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Messages - Nicola

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Info / News Items / Announcements / Paleodietonline
« on: May 14, 2008, 04:25:19 am »

Have a look; some good information ;)


I am shocked :o to find all this when I have been posting quite a lot about stomach acid - so people do have problems and assume this or that!

Vinegar, lemon juice and other so called acids can make things worse. The question is paleo / salt / digestion? ???


Info / News Items / Announcements / Re: Urination
« on: May 11, 2008, 06:09:32 pm »
I follow the Intermittent Fasting yahoo group to find connections. Urination, stool are a part of metabolism - do we understand ??? or just accept :-[


General Discussion / Re: Protein and fat digestion
« on: May 11, 2008, 04:56:48 am »
Betaine is a source of hydrochloric acid (HCL), an acid found in digestiv juices that's involved in the production of the enzyme pepsin.

There are no food sources of betaine hydrochloride and it's not an essential nutrient.

HCL converts pepsinogen to pepsin, an enzyme that breaks down protein. As people age, HCL secretion may be reduced which means decreased levels of pepsin.

Betaine HCL is not the same as hydrochloric acid to aid digestion.
Hydrochloric acid is the water-based solution of (HCI) hydrogenchloride gas. It is a strong acid, the major component of gastric acid.

The body makes Betain from Cholin (found in raw! meat, liver, egg). Cholin is reduced by estrogen, suger, alcohol.

All the information I can find is not based on a raw meat and fat diet / paleo diet. No mention of how carnivore animals make hydrogenchloride gas with out extra salt.


Info / News Items / Announcements / Urination
« on: May 11, 2008, 04:31:16 am »
I find this quite interesting:

In the absence of dietary carbs, the body converts glycogen (stored primarily in the liver and muscles) to glucose.  Each gram of stored glycogen binds with 3 to 4 grams of water.  So when a gram of glycogen is converted to glucose, 3 to 4 grams of water are also released.  BTW, this accounts for the "supernaturally" fast loss of scale weight many people experience in the first week of a low-carb diet.  It's mostly water weight associated with glycogen storage.  Plus a gram of glycogen yields only about 4 kcal of energy, as opposed to about 9 kcal from a gram of fat.  So, e.g., satisfy a 9 kcal deficit via burning fat, and you lose only 1 gram of weight, but satisfy it via burning glycogen, and you lose about 9/4 = 2.25 grams of glycogen plus 3 to 4 times that much again in associated water weight.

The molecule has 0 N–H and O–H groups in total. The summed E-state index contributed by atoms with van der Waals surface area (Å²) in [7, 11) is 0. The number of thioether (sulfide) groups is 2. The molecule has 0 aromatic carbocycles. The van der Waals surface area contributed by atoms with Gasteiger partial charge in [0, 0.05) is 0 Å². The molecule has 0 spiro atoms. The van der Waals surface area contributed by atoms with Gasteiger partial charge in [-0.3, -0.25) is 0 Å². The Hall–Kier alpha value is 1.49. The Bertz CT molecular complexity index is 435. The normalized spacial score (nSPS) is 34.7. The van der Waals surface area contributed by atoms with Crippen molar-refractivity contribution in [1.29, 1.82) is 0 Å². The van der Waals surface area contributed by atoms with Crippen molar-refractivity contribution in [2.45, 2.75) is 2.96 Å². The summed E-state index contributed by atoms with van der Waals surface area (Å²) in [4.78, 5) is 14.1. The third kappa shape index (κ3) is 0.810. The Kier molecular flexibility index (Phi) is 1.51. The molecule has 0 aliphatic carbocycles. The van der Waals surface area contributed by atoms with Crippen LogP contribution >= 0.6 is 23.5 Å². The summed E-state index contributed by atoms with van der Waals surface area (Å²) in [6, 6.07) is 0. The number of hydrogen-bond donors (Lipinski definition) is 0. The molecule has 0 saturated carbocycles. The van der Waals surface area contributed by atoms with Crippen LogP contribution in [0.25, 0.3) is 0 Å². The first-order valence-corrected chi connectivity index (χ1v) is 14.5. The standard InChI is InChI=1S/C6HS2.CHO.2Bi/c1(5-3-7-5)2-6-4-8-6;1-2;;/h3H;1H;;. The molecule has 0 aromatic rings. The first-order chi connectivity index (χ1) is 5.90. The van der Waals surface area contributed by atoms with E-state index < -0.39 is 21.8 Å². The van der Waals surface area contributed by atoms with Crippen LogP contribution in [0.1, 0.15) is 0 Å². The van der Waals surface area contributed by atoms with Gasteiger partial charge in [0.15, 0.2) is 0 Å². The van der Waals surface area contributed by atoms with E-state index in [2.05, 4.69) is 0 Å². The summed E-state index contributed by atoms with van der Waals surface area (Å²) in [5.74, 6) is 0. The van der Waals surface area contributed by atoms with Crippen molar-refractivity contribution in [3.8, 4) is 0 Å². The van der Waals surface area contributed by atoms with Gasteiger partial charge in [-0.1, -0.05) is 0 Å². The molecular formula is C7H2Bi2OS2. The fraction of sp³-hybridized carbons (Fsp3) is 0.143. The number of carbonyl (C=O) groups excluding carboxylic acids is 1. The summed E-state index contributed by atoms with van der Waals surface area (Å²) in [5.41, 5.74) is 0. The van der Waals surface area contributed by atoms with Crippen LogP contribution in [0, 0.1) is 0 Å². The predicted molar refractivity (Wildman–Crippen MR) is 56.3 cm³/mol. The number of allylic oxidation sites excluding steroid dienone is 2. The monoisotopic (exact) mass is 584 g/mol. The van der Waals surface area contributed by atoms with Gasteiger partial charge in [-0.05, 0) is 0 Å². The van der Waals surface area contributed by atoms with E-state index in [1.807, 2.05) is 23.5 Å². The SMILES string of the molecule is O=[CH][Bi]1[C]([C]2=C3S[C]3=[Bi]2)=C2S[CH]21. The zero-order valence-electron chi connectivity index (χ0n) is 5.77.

One of insulin's lesser-known effects is to increase sodium retention by the kidneys, and the more sodium stored, the more water the body retains.  Insulin levels fall when fasting, which leads to sodium excretion, which leads to increased water excretion.


Welcoming Committee / Re: Craig Here!
« on: May 09, 2008, 05:26:25 am »
Thanks Nicola!

You've put a big smile on my face. :) That was really nice of you to post such a cute video to me for my birthday. Was that German the child was singing? I'm going to bookmark that video so I can send it to others.


Craig, not quite; Korean.


Welcoming Committee / Re: Craig Here!
« on: May 09, 2008, 03:59:35 am »
Hi Craig, it's May 7th your Birthday

Grate work, grate person.


General Discussion / Re: Protein and fat digestion
« on: May 09, 2008, 02:33:41 am »

I wonder now how dogs and other animals eating raw meat digest; the raw meat they get is not always fresh kill with a lot of blood.

What about those humans that eat pemmican; that is lean sun-dried meat and rendered fat - no extra salt?


General Discussion / Re: Protein and fat digestion
« on: May 08, 2008, 08:57:53 pm »
Do you still have your gall bladder? If you do, maybe you aren't producing enough bile. Bile is needed to emulsify the fat so that it can be absorbed properly but the undigested gristle does sound like you may have low hydrochloric acid in your stomach.

Prehistoric man had access to the whole animal and the meat would have been bloody so, I don't doubt that at all.


I have all intact (organs).

I am eating beef; I ride all the way to Germany (Waldshut) for Argentine beef (they are skiny); it has a wild tast, not like farmed beef in Europa (with manure sprayed on the feelds...)

The mutton leg is bloody too (not like lamb). The organs are bloody. And I am trying my bloody best :'(.


General Discussion / Re: Protein and fat digestion
« on: May 08, 2008, 06:20:27 pm »
Because fish is high in unsaturated fat and you said that digestion of beef fat is difficult because it is low in unsaturated fat. That's what confuses me.  ???